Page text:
Secret Window is based on the Stephen King novella Secret Window, Secret Garden. It’s about Mort Rainey, an established fiction writer who discovers that his wife of 10 years is cheating on him. Six months later, we see the scruffy, bespectacled Mort holed up in a remote, lakefront cabin struggling with both writer’s block and the fact that his beloved Amy is trying to get him to sign divorce papers so that she can start a new life with her lover, Ted.
Amid this stress, a peeved Southerner named Shooter shows up on Mort’s doorstep accusing him of plagiarism. Shooter produces a manuscript identical to one of Mort’s published works. Although Mort is convinced he didn’t steal the man’s story, he can’t deny the bizarre coincidence, so he sets out to prove his innocence and protect himself against this obsessed stranger. Shooter insists that Mort fix the tale’s ending and give him credit, terrorizing him and leaving a trail of death before an inevitable showdown foreshadowed in the book’s final chapter.
The ugly, painful realities of infidelity and divorce play out before our eyes. In spite of Amy’s determination to end their marriage, Mort refuses to sign papers finalizing the split, hoping she’ll come to her senses and try to work things out. He argues that a wedding ring symbolizes a permanent commitment. Mort is ashamed of a past dalliance with plagiarism that he and Amy have managed to keep a secret.
Mort barges in on Amy and Ted in bed together in a motel room. Later, she and Ted kiss. In a flashback, Mort playfully sees his working wife off in the morning by pretending to be an escort service employee who wasn’t paid enough for his services the night before. Upon learning that Mort and Amy are in the midst of a divorce, Detective Karsche asks him, “Did you nail one of your groupies?”
Violent threats. A little pushing and shoving between Mort and Ted (who injures his hand after punching a car window). Mort even attacks Shooter with a shovel before the man turns the tables on him. But all of that pales in comparison to murders, either shown, implied or glimpsed in flashback. Shooter kills Mort’s dog with a screwdriver. That weapon is later driven into the side of a man’s head. A character gets killed with a hatchet to the stomach (bloody). Another is smacked in the face with a shovel, then finished off out of frame. It’s implied that a woman is beaten to death. After being attacked with a pair of scissors, Amy gets stabbed in the leg. A car containing two bodies is sent careening off a cliff and into the lake. An arsonist burns Mort and Amy’s house to the ground.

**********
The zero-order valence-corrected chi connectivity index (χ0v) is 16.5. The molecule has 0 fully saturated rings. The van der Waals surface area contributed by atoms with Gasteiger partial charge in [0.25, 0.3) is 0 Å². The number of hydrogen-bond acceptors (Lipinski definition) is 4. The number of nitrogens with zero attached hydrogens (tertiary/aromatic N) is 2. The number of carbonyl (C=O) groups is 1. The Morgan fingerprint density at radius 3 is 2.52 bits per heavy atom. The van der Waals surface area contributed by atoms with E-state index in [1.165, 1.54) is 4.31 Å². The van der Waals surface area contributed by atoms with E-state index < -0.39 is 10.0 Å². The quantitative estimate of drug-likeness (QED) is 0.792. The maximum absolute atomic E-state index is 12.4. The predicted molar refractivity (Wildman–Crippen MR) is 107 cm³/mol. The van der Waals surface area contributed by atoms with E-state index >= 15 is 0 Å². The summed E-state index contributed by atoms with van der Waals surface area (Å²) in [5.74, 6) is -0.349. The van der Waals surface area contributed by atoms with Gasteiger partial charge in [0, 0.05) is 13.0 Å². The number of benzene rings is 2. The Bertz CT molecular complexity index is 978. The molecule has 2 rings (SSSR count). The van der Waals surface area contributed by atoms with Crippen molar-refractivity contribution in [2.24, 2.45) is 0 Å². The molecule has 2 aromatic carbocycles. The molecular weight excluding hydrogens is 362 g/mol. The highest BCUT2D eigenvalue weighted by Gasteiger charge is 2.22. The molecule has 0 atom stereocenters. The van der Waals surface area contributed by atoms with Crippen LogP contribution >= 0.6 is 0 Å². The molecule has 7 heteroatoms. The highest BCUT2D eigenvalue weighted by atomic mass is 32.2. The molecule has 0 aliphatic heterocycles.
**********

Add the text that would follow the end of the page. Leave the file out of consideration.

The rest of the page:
More than 40 profanities. Half are s-words. Koepp takes advantage of his one, PG-13-allotted f-word. Other offensive language includes anatomical slang and a half-dozen exclamatory uses of the Lord’s name (“my g–,” “g–d—,” “Jesus,” etc.)
Mort has a difficult time quitting smoking. He says he doesn’t smoke, yet can’t resist grabbing a cigarette to help him deal with stress. Specific brands are mentioned by name, with those products/labels getting screen time: Shooter also smokes. Mort has a history of drinking Jack Daniels.
From a distance, the audience sees and hears Mort urinating.
In the wake of Pirates of the Caribbean, Johnny Depp’s box-office clout is as high as ever. So is his appeal among teens. That’s too bad, because Secret Window will attract young fans, yet pushes violence and language about as far as it can and still avoid an R rating. For example, I’ve reviewed numerous films in which characters have been stabbed in the head. (Call it an occupational hazard.) This may be the first one that lingered on a guy pulling a sharp object out of a man’s temple. All things considered, that moment made me squirm more. But because the camera work left most gory details to the imagination, it passed muster with the MPAA.
Inappropriate language and violence notwithstanding, the first three-quarters of the film work well as a thriller. What helps is a tight screenplay by director David Koepp (whose writing credits include Spider-Man, Panic Room, Mission: Impossible and the first two Jurassic Park movies). Depp is very effective as the author emasculated both romantically and professionally, forced to fight for the only things he really cares about—his marriage and his reputation. However, while this grim story may find acceptance with viewers who’ve been wronged by an unfaithful spouse and need a brutal catharsis, others will be disturbed by the way this mystery gets resolved with its twisted sense of moral justice.